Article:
Lane reached out to Samson about their climate change study of rural communities, and Little Anse was selected to be studied.
“I think it helped get our story out to the public,” Samson said.
A subsequent meeting with federal Fisheries Minister Dominic LeBlanc in 2015 confirmed that because Little Anse is no longer considered a Core Community Harbour, the DFO could not help, but LeBlanc did investigate whether funding could be obtained through the Atlantic Canada Opportunities Agency.
Not long after this meeting, Samson approached Isle Madame firm Superior Contracting to remove the heavily damaged and unused wharf. Although they were unable to fund the removal, they did confirm it was built by the Department of Fisheries and Oceans.
At the same time, Samson was provided with an estimate of approximately $1 million from Superior Contracting to replace missing armour stone and repair the surface of the breakwater.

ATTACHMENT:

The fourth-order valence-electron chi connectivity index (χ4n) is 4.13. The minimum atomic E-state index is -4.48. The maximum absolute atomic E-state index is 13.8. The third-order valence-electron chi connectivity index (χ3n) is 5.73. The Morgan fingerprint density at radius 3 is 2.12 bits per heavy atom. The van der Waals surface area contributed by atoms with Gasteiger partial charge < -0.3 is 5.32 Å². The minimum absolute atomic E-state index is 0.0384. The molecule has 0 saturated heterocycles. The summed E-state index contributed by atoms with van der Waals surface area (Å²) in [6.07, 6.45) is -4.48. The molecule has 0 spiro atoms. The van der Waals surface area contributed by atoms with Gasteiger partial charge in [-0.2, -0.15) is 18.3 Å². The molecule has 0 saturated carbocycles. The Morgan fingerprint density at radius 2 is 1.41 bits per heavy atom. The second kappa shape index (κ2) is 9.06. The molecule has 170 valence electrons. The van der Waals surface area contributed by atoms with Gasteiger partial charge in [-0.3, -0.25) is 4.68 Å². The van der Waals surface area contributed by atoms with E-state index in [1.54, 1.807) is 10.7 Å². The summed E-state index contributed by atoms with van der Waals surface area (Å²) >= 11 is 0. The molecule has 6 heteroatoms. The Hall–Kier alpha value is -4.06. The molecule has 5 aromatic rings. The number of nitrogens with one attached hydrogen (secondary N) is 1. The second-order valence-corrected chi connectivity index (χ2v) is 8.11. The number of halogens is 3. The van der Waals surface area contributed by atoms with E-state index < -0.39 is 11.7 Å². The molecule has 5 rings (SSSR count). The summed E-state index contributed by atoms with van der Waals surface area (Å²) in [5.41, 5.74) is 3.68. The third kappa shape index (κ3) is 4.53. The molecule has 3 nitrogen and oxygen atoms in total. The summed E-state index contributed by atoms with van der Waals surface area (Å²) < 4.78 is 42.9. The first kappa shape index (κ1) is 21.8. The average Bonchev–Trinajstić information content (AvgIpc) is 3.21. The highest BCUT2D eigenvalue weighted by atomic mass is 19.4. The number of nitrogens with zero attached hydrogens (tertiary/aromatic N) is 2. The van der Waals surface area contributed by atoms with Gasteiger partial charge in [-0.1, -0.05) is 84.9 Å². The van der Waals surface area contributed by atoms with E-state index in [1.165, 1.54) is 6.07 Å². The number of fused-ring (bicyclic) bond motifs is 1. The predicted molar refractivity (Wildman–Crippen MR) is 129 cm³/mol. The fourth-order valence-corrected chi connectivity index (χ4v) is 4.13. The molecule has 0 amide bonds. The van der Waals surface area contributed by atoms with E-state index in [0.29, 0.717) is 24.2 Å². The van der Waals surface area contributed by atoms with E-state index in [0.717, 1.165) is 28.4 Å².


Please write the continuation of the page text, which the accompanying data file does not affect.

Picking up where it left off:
A meeting with a group in Gabarus, which was successful in lobbying government to upgrade a seawall protecting their community, provided the Little Anse group with unexplored avenues for funding and different ideas to reach their goals, Samson said.
As a result, Samson said he is reviving the committee in February with new members and a new focus.
“My job as a community advocate is to re-invent the community again, to have people that aren’t scared of no and have them on this committee and move forward,” Samson said.
Samson said the committee plans to keep up the pressure on all levels of government and will invite members of the Gabarus community group to again speak with them about their experiences.